I've looked for real time Aikido examples on YouTube and haven't found much either. I've also seen some pretty good sucker punches in my day to get a basic idea of how quick a strike can come. The punches you're describing aren't practiced at either of the dojos I've spent any time in and while a person knows it's coming, I've seen some pretty full speed stuff being applied pretty well, so far as I can tell. I'm far from being a prize fighter, but I've known enough scrappers to have a sense of the "average" person's ability to strike and be countered...at least, in my neck of the woods. Interestingly enough, it's usually when I've been surprised that I've been the most successfull applying a technique. When I think about what to do, I've almost always failed.
Speaking so broadly just seems a bit excessive to me. I don't think Aikido has been fooling people so much as it seems to often be very subtle and difficult to learn. Personally, I was skeptical when I first saw it. It's only over time of interacting with it that I've come to have any trust in it.

Gambarimashyo!
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Old 01-03-2008, 03:57 PM   #73
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Re: I'm Leaving Aikido

Quote:
Michael Gelum wrote: View Post
It could not have expressed it better than this, thank you Mr. Hocker.

http://www.dcmurphy.f2s.com/content.php?article.1.255

Mickey
Well, both of us could use a good editor.

Quote:
There are NO hidden costs. The Luton Aikido Club does not have a joining fee for new members.

The standard charge for each two-hour session is £2 (but £1 for concessions).

The club sessions are as follows: - Sundays, 1pm 3pm (but NOT the first Sunday in the month; Wednesdays, 8pm 10pm; Thursdays, 8pm 10pm.
Damn! That's cheap! Certainly can't beat the price!

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Old 01-03-2008, 04:02 PM   #74
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Re: I'm Leaving Aikido

Cool, you guys covered it pretty well. Roman, I thought that is what you studied..Run Fu Ryu? Just kidding with you, I know you well enough from here to know you know better! Didn't mean to imply otherwise! I just used it as a talking point as running is brought up alot it seems as an option, and it is probably about as good advice as you can give anyone (or escape and evasion as it was more aptly put).

Anyway, most of you guys covered this pretty darn well....

I'd say that for rote self defense, RBSD, or Bouncer training that aikido methodology is about as inefficient of a delivery mechanism as going to a plumber as Larry put it!

However, (big however), you are concerned with a deeper study of the spectrum of force, dealing with it more skillfully, etc, refining your abilities...then I'd say it is worthwile...hence why we have a fair number of police officers involved I think.

it might be therapy for some of these guys, but I think for many it is a way that they can work through at a deeper level the spectrum of things.

I find the methodology useful in my part profession, (training military soldiers in Combatives), I'd never mention aikido nor would I attempt to use the methodology to train them directly, as it is as I put, a ineffficient system for delivering the skills they need in the time they have to spend with me.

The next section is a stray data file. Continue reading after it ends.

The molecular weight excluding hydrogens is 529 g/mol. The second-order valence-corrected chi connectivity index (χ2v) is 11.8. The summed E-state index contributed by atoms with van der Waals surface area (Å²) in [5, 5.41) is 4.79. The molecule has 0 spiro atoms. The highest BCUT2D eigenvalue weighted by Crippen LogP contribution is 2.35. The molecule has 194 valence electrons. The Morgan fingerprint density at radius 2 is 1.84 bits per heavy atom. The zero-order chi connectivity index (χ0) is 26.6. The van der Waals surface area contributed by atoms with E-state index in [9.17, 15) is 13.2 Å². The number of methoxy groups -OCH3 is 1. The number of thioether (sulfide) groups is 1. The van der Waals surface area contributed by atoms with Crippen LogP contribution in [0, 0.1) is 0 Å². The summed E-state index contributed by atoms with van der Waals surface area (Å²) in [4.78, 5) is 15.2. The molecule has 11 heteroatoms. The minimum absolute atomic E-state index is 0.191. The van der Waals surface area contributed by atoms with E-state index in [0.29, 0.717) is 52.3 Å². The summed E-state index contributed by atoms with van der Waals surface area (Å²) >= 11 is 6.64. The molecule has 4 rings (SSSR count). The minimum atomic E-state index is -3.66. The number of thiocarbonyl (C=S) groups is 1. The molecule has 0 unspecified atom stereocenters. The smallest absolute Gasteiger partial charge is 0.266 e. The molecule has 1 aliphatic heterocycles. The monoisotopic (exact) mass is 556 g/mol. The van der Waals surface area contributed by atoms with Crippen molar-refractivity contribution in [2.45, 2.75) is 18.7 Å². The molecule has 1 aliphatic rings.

It is a good practice for me to learn the subtleness of applications and stuff like that.

You could equate it to taking courses on Organic Chemistry to become a wine maker.

Certainly you don't need Org Chem to make wine, all you do is ferment so grapes. If this is your goal, then why waste your time getting an enology or biochem degree???

However, if you are interested is cause and effect, making the best when possible or explaining why things are the way they are....well you need to delve a little deeper into winemaking!

I think aikido and internal martial arts, in general fall into that category.

I can teach someone to be fairly proficient in beating people up....that is easy, even teach them in fairly short order to defend themselves with minimal damage in most situations.

For many though, and I put myself and many that are here in this same category....There is much more to "the down and dirty".

We are professionals that have taken an oath in some fashion to be the best we can be....Aikido, Budo...is for this....

It is about the Craft...not the delivery nor the tools.

It was interesting living in Germany for the last few years. I noticed that in many cases there are still artisians in the old country, woodworkers, master craftsmen, and those that serve long apprentistships to become skilled experts in their trade.

I am not so sure this happens so much in the U.S these days. Most people learn enough to get by, and it serves them well long enough to make enough to survive or retire.

Seems like those that do follow the path of mastery or art are almost looked upon as "geeks", "weirdos" or what not.

Why is that???

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Old 01-03-2008, 04:06 PM   #75
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Re: I'm Leaving Aikido

Matthew wrote:

Quote:
've looked for real time Aikido examples on YouTube and haven't found much either
I think this is because it ends up looking like grappling, MMA, or other forms of non-compliant jiujitsu.

The dynamics of how we train in aikido, while principally sound, do not carry over as a direct dynamic of reality. This is why you find guys like me that study aikido for many years, then proceed to go out and get their ass handed to them by someone that could careless how long you studied aikido, or how you do a proper iriminage!

There are those out there that can demonstrate aikido principles in non-compliance..the problem is, it ends up looking like other stuff, and it the teaching point of aikido gets lost...so why bother?